How to do research
Knowing how to research is a much-needed skill and it's really not that hard. It can seem overwhelming with all the different sources and citation guides, but don't worry! Pretty soon you’ll be a master at researching.
1. Identify your research topic.
Sometimes you get to pick a topic and sometimes your teacher or professor assigns you a topic. Even so, you usually still get to pick your angle of focus. Pick an idea you find interesting and go from there. In the beginning stages you don’t need to have your topic super focused. A basic idea of what you’re looking for is fine. As you do more research you’ll narrow it down.
2. Understand the assignment.
There are a variety of things you need to understand about your assignment before you start researching. How much information do you need? It’s up to the length of your paper. What information do you need? It’s up to the types of your paper. For example, if the assignment is a research paper, you’re going to need facts rather than opinions about the topic; while if you’re writing a persuasive or analysis paper, you’ll need opinions and facts to support those opinions.
3. Determine the types of information you'll need.
This includes things like the format of the material, how important time is to your topic, how important place and languages are to your topic. Do you need facts, opinions, analyses, or research studies, or a mixture?
4. Do preliminary research.
When you're starting out it's best to do some basic, over-view type of research. This will help give you ideas for a potential focus for your topic. Stick to broad sources that give an overview of the work.
1. Narrow your research focus.
Once you have your preliminary research completed you’ll need to narrow the focus of your topic and tease out your favorite angle. The narrower the focus, the easier it will be to find relevant research material. This means coming up with a specific thesis statement that says what exactly you are trying to argue or research.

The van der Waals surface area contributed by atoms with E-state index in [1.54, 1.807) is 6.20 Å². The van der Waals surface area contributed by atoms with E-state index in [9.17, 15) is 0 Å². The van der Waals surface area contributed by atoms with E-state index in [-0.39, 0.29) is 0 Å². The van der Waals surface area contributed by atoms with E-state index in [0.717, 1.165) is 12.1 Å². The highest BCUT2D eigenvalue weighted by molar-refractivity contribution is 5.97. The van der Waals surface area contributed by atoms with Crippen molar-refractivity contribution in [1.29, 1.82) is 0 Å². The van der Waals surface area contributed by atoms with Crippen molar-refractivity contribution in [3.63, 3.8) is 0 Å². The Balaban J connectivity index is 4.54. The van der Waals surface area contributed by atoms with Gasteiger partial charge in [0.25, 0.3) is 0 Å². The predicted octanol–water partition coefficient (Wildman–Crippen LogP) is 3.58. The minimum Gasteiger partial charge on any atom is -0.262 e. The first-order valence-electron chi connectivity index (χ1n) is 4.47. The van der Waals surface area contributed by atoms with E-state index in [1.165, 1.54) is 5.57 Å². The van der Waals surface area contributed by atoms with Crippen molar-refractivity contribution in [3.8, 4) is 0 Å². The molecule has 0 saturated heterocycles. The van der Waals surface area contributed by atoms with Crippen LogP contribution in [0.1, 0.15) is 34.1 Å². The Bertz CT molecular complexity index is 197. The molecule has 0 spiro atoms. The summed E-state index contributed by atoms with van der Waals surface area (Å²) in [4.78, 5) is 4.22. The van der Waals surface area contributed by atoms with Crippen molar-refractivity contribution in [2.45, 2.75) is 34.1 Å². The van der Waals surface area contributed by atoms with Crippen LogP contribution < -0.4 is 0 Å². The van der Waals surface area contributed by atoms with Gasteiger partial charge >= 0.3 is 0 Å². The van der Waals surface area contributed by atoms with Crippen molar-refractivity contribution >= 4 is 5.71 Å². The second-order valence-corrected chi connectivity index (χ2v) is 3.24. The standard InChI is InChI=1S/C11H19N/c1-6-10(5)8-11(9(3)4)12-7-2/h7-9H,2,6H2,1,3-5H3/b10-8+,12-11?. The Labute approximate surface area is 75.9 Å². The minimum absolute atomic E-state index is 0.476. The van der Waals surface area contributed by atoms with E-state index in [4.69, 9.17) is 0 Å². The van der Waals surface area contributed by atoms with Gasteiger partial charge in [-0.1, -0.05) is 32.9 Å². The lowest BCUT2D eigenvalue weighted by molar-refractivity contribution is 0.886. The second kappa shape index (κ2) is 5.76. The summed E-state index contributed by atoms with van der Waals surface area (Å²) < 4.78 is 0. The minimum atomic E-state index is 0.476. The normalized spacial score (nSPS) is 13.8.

2. Access academic sources.
You’ll need to find out valid research sources. Searching on the Internet, borrowing books from libraries, reading relevant government reports and legal documents, and even listening to some broadcasts, interviews, and lectures are all useful means. Besides, always remember to record your research and where you found it.
3. Evaluate your sources.
You’ll need to evaluate those materials as you research. It can be difficult when you’re researching (especially on the Internet) to find and make sure you have credible research material. Therefore, you should pay attention to who is making the claims in your sources, where they get their information, and how much is it supported by other scholars in the field.
4. Organize your information.
Once you feel you’ve done enough research, organize the information you’ve gathered. This will help give your paper a form, so you can know where and how the information is going to be used. It's also a good way to see if you have any gaps in knowledge that you need to plug.
Once you’re finished with your research, you’ll need to cite your sources. Different courses and disciplines (such as APA, MLA, and MAM, and so on) have different ways of citing so make sure you use the correct citation method for your discipline or course.
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